Indeed, Delach says he has received several calls from parents who admitted putting their sons on crash diets and also giving them pills without any suggestion from a coach. In a recent story in the Daily Southtown, an area newspaper, a mother who would not reveal her name said she gave full cooperation to her 12-year-old son's losing 12 pounds before a weigh-in. She also said that the boy wrapped himself in plastic and used bathroom steam to sweat off three pounds. "I don't see anything wrong with that," she said. "It's a decision between the parents and the kid."
It sounds more like child abuse. Both the Illinois child welfare agency and the Palos Hills police department are looking into the use of Lasix in the Palos program. The state's department of professional regulation is investigating the doctor from whom Trench, according to Delach, gets Lasix. As of Monday no charges had been filed against Trench.
"The lessons of this are dreadful," says Delach. " 'It's O.K. to be deceitful. It's O.K. to take drugs and abuse your body.' And it's all so parents and coaches can live vicariously through the kids. This is nothing less than heartbreaking."
Attention, Baseball Stat Freaks
As New York Yankee reliever Bob Wickman entered Sunday's game against the Toronto Blue Jays in the bottom of the fifth inning, MSG Network happyman Jim Kaat proclaimed, "Wickman has a shot at back-to-back positive experiences here." The major league record for PEs is believed to be 56, set by New York Yankee Joe DiMaggio in 1941.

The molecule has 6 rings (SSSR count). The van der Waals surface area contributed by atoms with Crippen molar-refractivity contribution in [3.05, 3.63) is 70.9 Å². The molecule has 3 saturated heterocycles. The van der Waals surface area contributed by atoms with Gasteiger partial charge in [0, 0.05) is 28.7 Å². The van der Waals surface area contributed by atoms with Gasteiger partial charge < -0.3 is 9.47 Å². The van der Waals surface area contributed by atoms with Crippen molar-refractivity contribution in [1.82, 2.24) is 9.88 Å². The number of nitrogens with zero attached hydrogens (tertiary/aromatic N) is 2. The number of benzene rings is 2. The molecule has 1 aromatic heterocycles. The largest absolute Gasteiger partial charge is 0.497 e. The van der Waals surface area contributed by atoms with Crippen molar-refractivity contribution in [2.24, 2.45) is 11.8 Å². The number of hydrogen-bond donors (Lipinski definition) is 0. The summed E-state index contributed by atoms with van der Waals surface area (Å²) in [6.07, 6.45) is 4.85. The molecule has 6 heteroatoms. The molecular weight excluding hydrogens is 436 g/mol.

Home Is Where the Wicket Is
One might expect pitching pennies and pickup hoops to be games of choice at a homeless encampment. But for a clutch of destitute men in Los Angeles, cricket is the ticket. The L.A. Krickets, who live in a prefabricated "dome village" adjacent to the Harbor Freeway, south of downtown L.A., just completed a four-match tour of England. It included an afternoon in the rare air of Hambledon, where the Krickets bowed to an amateur side at Broadhalfpenny Down, one of England's most beautiful and storied pitches, which was founded around 1750.
The Krickets, largely ex-cons and recovering addicts, were formed last winter by local homeless advocate Ted Hayes and British-born real estate broker David Sentance. During the spring a group of British businessmen observed the Krickets honing their wicket skills on L.A. pitches, and shortly afterward the trip across the pond was organized. The Krickets received letters of welcome from Prince Edward and Prime Minister John Major.
Clad in shorts and T-shirts in lieu of regulation whiles, the Homeless XI, as they were dubbed by the British press, distinguished themselves with two wins and a draw. Though Sentance hopes the good play was only icing on the crumpet—"[Cricket] is a gentleman's skill," he says. "If we pass these social skills on to people, then perhaps they can travel more fluidly within society"—his goals may be a bit ambitious. When the Krickets returned home on Sept. 27, police were waiting at Los Angeles International Airport to arrest team member Roger Simon, 28, on drug and robbery charges. Though he hadn't battled the bobbies in Britain, Simon hadn't done much to commend himself on the pitch either. "He wasn't very good with the bat," said Sentance. "Still, we were very surprised when he was arrested."
Tabloid Wars: Round One
One of New York's tabloids, the Daily News, recently announced plans to "save the world" from boxing politics by awarding a championship belt to the winner of the Nov. 4 fight between Riddick Bowe and Evander Holyfield. Excepting Holyfield's No. 4 rating by the WBC, neither fighter is ranked by any of the major sanctioning bodies (WBC, WBA and IBF) and Holyfield declined to fight for Bowe's chimerical WBO belt.